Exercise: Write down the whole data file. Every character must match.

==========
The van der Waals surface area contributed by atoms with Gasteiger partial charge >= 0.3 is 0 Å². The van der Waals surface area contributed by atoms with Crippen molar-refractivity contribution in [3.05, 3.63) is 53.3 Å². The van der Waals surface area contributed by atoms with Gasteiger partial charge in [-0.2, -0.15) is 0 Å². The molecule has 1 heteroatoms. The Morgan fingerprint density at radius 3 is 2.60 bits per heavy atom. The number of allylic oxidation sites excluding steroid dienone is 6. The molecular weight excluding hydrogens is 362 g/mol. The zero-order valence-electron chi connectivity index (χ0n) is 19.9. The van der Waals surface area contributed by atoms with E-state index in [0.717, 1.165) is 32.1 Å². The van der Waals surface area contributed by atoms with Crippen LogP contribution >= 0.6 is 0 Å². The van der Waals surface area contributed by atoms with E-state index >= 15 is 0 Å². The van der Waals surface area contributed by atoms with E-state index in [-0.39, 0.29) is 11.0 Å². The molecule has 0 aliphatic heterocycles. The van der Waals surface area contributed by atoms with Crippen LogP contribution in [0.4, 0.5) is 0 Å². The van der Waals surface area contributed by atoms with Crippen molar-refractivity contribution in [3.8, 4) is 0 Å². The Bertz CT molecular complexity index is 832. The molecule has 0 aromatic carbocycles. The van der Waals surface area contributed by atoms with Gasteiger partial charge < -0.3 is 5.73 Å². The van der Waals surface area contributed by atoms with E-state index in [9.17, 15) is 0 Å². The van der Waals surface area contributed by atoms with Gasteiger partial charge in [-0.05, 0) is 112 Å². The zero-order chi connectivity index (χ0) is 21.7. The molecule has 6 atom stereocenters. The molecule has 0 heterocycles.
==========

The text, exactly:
The van der Waals surface area contributed by atoms with Gasteiger partial charge >= 0.3 is 0 Å². The van der Waals surface area contributed by atoms with Crippen molar-refractivity contribution in [3.05, 3.63) is 53.3 Å². The van der Waals surface area contributed by atoms with Gasteiger partial charge in [-0.2, -0.15) is 0 Å². The molecule has 1 heteroatoms. The Morgan fingerprint density at radius 3 is 2.60 bits per heavy atom. The number of allylic oxidation sites excluding steroid dienone is 6. The molecular weight excluding hydrogens is 362 g/mol. The zero-order valence-electron chi connectivity index (χ0n) is 19.9. The van der Waals surface area contributed by atoms with E-state index in [0.717, 1.165) is 32.1 Å². The van der Waals surface area contributed by atoms with Crippen LogP contribution >= 0.6 is 0 Å². The van der Waals surface area contributed by atoms with E-state index >= 15 is 0 Å². The van der Waals surface area contributed by atoms with E-state index in [-0.39, 0.29) is 11.0 Å². The molecule has 0 aliphatic heterocycles. The van der Waals surface area contributed by atoms with Crippen LogP contribution in [0.4, 0.5) is 0 Å². The van der Waals surface area contributed by atoms with Crippen molar-refractivity contribution in [3.8, 4) is 0 Å². The Bertz CT molecular complexity index is 832. The molecule has 0 aromatic carbocycles. The van der Waals surface area contributed by atoms with Gasteiger partial charge < -0.3 is 5.73 Å². The van der Waals surface area contributed by atoms with E-state index in [9.17, 15) is 0 Å². The van der Waals surface area contributed by atoms with Gasteiger partial charge in [-0.05, 0) is 112 Å². The zero-order chi connectivity index (χ0) is 21.7. The molecule has 6 atom stereocenters. The molecule has 0 heterocycles.